LAS VEGAS – Last year was “a very good year,” says Manheim Consulting President and CEO Dean Eisner. And “it just keeps getting better.”
That summation is echoed by Chief Economist Tom Webb as he unveils Manheim’s “2007 Used Car Market Report” at the National Automobile Dealers Assn. convention here.
Although the industry saw only a slight increase in used-vehicle sales last year, the wholesale market itself reached its strongest level in years, he says.
Vehicles sold at wholesale at U.S. auto auctions increased to 9.57 million – a 1.8% rise that ended two consecutive years of decline. In addition, average wholesale prices were up 1.6%.
That piece of good news comes in the midst of turbulent times for the auto industry.
“In 2006, we saw layoffs; we saw employee buyoffs, plant closings and supplier concessions,” Webb says. “And of course we also saw billions of dollars in red ink.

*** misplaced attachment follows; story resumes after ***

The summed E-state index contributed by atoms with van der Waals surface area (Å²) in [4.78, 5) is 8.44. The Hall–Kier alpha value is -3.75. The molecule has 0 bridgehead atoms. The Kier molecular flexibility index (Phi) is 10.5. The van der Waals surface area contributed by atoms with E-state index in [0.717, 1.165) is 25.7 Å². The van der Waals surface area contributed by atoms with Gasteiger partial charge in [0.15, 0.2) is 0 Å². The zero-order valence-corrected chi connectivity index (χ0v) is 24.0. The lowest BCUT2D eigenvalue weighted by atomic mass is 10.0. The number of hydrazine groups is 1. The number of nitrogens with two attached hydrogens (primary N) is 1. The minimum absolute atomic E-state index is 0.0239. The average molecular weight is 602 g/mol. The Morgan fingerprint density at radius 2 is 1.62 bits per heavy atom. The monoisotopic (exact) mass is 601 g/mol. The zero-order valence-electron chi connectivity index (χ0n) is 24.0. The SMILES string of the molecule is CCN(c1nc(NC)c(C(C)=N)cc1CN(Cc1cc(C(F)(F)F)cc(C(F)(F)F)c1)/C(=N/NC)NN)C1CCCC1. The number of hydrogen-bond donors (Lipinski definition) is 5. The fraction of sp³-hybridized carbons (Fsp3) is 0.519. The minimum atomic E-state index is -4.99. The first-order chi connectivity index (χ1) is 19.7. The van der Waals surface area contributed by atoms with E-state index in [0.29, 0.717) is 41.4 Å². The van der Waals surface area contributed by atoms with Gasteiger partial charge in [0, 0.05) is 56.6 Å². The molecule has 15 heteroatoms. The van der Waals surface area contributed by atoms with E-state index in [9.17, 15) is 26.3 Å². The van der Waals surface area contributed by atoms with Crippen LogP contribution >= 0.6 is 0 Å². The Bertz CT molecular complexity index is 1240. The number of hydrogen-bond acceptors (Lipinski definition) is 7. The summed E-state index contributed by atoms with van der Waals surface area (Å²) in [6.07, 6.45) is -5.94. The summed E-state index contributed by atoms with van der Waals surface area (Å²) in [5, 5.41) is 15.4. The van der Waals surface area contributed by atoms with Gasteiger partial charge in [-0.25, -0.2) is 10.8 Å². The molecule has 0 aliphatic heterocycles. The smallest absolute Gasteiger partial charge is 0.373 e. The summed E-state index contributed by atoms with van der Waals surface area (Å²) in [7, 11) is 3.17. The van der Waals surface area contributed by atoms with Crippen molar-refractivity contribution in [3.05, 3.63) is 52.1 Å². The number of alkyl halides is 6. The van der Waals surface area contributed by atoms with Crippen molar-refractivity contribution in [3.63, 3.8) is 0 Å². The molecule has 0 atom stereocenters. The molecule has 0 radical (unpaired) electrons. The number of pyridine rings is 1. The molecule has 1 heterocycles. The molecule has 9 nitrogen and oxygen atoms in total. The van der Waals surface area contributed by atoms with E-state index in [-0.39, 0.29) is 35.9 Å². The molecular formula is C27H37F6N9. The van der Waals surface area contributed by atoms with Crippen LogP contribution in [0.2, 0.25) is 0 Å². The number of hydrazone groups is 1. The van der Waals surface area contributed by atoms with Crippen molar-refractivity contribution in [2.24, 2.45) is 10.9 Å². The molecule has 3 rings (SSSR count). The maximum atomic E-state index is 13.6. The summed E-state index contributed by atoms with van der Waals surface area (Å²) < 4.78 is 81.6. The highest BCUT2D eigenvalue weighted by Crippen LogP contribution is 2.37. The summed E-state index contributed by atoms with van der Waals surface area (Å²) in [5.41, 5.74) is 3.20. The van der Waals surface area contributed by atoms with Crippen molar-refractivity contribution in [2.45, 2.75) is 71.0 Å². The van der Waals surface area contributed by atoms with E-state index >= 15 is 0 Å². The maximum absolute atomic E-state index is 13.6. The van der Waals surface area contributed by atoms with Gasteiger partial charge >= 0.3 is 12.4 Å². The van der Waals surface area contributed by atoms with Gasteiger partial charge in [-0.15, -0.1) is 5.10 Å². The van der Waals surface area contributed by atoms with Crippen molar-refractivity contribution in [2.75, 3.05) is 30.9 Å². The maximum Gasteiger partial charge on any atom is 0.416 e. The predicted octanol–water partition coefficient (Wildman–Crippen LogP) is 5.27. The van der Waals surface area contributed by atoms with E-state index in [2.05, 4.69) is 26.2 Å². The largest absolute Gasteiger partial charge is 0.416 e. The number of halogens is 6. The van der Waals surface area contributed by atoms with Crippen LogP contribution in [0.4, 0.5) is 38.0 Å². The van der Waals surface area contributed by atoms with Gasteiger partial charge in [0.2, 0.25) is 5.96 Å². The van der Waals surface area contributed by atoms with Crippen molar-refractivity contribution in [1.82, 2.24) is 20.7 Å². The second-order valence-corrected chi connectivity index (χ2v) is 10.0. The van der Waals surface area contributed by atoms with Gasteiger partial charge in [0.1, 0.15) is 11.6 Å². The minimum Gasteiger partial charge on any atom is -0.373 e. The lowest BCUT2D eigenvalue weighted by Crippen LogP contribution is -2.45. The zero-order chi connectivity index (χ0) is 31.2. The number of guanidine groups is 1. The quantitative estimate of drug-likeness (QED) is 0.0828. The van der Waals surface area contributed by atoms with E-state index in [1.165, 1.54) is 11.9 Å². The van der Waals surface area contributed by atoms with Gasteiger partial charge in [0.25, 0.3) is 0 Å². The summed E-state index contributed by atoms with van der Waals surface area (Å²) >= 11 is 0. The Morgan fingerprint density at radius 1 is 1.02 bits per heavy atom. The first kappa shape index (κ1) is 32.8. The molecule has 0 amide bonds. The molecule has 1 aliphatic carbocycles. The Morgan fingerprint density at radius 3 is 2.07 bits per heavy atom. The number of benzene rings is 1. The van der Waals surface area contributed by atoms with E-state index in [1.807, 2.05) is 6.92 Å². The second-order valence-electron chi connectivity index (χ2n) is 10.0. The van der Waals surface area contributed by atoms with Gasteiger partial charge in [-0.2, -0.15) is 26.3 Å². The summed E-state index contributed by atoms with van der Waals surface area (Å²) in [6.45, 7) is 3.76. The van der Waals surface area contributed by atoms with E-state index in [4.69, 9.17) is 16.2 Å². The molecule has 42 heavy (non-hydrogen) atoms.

“But if you take a step back and you look at each one of the actions the manufacturers have taken, you’ll find that each and every one was measured, and it was reasoned, and it was necessary,” he adds.
Wholesale commercial fleet-vehicle and light-truck prices sold at auction increased more than 5%, the report says.
For a third year in a row, new lease originations increased, rising to 2.8 million. However, Manheim says off-lease volumes bottomed out and are set to begin rising at modest levels.
Used vehicles continue to be a vital source of profit, bringing in $230 per unit last year. This increase comes as dealers on average lose $14 on every new vehicle they sell.
Not such good news is the repossession rate, which following two years of decline rose 5%.
Webb says franchised dealers may need to look in new directions for income in 2007, but opportunities will be there.
“(Dealer) profit opportunities are going to change, but they will continue to grow,” he predicts.